Collaborative Disagreement: Coming to See the Evidence in a New Light

Month/Year of Graduation


Degree Name

Bachelor of Arts (B.A.)



First Advisor

William Melanson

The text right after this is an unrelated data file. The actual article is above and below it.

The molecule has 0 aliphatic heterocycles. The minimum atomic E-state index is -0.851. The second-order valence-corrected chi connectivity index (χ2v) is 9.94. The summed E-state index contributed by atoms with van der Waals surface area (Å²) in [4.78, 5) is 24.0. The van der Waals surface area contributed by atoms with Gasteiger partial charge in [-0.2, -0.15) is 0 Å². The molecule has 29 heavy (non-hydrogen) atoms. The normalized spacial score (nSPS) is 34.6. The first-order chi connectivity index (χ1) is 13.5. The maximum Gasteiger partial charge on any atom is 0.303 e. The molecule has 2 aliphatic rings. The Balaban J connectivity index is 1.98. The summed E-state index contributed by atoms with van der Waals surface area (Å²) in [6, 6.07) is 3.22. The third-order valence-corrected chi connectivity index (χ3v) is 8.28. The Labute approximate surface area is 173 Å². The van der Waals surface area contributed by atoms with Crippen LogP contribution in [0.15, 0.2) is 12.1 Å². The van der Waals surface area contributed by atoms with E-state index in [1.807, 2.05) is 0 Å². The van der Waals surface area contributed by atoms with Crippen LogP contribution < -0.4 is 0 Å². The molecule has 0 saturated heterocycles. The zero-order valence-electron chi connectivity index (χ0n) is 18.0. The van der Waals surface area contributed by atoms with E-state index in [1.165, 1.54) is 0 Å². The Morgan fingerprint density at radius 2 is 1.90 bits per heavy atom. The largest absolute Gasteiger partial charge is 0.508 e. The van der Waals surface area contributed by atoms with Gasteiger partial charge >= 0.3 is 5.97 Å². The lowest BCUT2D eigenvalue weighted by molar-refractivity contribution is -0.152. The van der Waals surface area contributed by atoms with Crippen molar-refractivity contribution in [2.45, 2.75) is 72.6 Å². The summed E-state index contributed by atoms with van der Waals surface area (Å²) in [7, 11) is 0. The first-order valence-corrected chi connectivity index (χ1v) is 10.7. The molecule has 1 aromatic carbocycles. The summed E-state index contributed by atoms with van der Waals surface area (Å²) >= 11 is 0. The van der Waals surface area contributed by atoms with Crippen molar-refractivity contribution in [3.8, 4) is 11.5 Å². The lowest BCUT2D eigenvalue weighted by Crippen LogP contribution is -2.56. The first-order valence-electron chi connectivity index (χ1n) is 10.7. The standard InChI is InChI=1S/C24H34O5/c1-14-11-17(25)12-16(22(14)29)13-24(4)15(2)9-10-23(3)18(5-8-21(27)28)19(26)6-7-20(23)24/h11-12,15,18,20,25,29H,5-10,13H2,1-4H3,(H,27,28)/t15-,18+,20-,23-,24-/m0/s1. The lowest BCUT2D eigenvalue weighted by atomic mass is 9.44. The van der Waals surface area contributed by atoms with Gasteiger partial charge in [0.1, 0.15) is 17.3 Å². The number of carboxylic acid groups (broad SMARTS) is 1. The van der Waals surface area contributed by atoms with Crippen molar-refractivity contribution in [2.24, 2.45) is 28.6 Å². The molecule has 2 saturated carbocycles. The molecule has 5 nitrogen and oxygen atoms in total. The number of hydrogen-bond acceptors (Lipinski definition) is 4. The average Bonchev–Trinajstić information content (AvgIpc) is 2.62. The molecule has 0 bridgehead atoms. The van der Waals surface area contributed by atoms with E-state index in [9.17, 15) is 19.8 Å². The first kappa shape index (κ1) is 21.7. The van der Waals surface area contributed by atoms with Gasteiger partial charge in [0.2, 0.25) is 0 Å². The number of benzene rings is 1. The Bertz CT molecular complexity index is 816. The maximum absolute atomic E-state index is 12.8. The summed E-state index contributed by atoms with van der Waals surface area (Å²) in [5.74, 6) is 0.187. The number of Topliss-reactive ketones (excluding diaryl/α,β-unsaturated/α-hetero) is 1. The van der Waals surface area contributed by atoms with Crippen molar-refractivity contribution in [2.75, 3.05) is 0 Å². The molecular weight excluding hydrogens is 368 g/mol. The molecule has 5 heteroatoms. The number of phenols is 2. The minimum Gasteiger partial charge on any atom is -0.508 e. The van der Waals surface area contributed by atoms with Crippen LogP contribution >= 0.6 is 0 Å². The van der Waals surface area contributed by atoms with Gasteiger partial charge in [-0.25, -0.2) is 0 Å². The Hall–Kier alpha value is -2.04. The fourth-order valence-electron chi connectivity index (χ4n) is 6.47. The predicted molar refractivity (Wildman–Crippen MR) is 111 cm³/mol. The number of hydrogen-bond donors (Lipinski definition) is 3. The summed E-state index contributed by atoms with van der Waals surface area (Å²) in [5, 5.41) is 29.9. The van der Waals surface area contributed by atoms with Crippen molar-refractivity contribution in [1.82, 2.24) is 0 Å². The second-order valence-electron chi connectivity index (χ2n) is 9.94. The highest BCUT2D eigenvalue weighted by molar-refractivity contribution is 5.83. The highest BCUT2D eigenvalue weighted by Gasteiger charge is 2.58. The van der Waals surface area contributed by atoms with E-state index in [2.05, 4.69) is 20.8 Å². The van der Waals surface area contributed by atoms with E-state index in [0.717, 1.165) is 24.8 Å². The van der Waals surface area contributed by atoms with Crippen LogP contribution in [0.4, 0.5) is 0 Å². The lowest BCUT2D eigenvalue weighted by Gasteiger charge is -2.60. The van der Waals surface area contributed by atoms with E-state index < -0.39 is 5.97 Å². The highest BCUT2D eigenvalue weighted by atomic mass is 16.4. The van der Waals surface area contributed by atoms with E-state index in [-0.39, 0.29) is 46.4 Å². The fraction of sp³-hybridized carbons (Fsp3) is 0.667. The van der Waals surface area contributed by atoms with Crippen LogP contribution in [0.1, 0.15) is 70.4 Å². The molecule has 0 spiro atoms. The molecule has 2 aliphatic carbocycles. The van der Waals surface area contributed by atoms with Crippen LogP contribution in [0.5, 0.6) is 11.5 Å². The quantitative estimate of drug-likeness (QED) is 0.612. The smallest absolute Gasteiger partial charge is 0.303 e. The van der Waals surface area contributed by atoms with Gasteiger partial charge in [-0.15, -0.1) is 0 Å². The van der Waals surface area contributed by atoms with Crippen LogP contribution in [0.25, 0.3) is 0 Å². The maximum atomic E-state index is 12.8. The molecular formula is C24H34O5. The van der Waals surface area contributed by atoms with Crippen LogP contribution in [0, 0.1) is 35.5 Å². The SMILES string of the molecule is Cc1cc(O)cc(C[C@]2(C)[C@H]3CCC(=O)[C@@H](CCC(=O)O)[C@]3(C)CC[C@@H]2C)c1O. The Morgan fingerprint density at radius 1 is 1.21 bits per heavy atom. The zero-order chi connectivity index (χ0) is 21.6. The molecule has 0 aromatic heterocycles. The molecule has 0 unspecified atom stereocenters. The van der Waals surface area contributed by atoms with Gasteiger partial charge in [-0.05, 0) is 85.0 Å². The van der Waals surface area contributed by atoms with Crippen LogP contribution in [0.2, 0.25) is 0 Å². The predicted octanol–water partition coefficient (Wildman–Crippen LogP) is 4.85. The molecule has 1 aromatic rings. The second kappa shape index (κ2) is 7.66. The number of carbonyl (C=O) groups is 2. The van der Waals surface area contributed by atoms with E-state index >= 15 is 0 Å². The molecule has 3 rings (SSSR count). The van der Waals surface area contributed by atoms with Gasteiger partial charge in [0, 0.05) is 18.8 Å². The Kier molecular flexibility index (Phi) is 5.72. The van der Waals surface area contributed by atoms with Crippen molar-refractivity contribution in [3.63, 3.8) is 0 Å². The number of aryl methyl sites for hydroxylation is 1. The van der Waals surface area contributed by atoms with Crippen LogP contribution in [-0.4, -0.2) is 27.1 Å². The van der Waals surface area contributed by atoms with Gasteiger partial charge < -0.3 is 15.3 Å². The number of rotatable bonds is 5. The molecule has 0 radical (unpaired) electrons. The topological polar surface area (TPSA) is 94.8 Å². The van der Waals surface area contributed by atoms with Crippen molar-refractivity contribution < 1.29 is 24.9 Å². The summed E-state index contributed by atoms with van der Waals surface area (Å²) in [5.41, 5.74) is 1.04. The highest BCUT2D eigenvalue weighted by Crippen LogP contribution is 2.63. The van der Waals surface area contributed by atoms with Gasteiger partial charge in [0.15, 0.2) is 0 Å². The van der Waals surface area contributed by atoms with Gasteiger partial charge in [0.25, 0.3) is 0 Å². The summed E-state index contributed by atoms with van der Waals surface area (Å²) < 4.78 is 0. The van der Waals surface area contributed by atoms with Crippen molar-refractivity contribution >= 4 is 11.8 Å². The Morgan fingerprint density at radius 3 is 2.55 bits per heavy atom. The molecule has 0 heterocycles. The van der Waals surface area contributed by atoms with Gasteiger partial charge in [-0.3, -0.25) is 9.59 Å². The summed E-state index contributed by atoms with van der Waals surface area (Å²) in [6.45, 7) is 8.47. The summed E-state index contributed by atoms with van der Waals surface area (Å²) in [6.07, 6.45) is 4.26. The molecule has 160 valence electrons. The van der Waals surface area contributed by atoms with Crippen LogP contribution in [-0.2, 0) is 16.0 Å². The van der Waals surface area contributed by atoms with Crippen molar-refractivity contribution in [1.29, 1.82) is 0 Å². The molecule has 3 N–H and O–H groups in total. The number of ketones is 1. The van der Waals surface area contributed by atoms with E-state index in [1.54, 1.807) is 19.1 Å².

Many disagreements regarding complex matters are essentially disagreements about how evidence ought to be assessed. After all, the way in which one assigns weight and strength to various pieces of evidence determines what one believes. These “evidential valuations” are the product of one’s previous experiences and background beliefs. One’s evidential valuations are determined by the ways of understanding the world one acquires from past evidence and the authority figures one recognizes. Accordingly, the greater the difference in two individuals’ background experiences, the greater the difference in their evidential valuations. Thus, disagreements over complex matters such as philosophy, religion, and politics often arise. While two individuals might be just as well-informed, equally intelligent, and have thoroughly discussed the relevant evidence, they disagree because of differences in the ways they assess the evidence at hand. However, their current disagreement is an opportunity for them to discuss how their background experiences or beliefs have influenced their evidential valuations. To engage in such a discussion is to engage in collaborative disagreement, during which one develops a deeper appreciation for one’s interlocutor’s view and often comes to see the evidence “in a new light.” This new perspective can enable one to refine one’s evidential valuations and even to change one’s views. Engaging in collaborative disagreement can allow us to understand the world through others’ perspectives, thus cultivating more balanced views and developing more intellectual respect for those across ideological aisles. Consequently, collaborative disagreement facilitates meaningful cooperation despite deep disagreements.